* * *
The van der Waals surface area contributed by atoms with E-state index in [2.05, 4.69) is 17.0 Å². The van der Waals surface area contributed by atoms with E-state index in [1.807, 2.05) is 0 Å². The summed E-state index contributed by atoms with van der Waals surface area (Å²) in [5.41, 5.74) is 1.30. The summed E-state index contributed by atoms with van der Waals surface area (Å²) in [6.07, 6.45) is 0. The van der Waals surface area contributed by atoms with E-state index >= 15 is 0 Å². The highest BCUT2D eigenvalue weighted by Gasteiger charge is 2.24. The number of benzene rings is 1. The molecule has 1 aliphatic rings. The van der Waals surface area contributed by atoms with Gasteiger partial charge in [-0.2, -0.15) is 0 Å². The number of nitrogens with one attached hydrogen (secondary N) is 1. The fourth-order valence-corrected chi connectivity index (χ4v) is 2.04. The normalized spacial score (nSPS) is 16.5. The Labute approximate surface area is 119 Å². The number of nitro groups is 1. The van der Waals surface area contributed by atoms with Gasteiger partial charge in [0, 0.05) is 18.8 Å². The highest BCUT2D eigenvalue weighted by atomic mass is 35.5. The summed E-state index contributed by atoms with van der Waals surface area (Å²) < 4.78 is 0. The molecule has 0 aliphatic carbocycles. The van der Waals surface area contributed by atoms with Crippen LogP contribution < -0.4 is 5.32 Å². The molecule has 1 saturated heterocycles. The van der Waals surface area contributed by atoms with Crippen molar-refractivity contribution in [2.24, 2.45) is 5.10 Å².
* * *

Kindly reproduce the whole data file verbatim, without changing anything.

The van der Waals surface area contributed by atoms with E-state index in [2.05, 4.69) is 17.0 Å². The van der Waals surface area contributed by atoms with E-state index in [1.807, 2.05) is 0 Å². The summed E-state index contributed by atoms with van der Waals surface area (Å²) in [5.41, 5.74) is 1.30. The summed E-state index contributed by atoms with van der Waals surface area (Å²) in [6.07, 6.45) is 0. The van der Waals surface area contributed by atoms with E-state index >= 15 is 0 Å². The highest BCUT2D eigenvalue weighted by Gasteiger charge is 2.24. The number of benzene rings is 1. The molecule has 1 aliphatic rings. The van der Waals surface area contributed by atoms with Gasteiger partial charge in [-0.2, -0.15) is 0 Å². The number of nitrogens with one attached hydrogen (secondary N) is 1. The fourth-order valence-corrected chi connectivity index (χ4v) is 2.04. The normalized spacial score (nSPS) is 16.5. The Labute approximate surface area is 119 Å². The number of nitro groups is 1. The van der Waals surface area contributed by atoms with Gasteiger partial charge in [0, 0.05) is 18.8 Å². The highest BCUT2D eigenvalue weighted by atomic mass is 35.5. The summed E-state index contributed by atoms with van der Waals surface area (Å²) < 4.78 is 0. The molecule has 0 aliphatic carbocycles. The van der Waals surface area contributed by atoms with Crippen LogP contribution < -0.4 is 5.32 Å². The molecule has 1 saturated heterocycles. The van der Waals surface area contributed by atoms with Crippen molar-refractivity contribution in [2.24, 2.45) is 5.10 Å².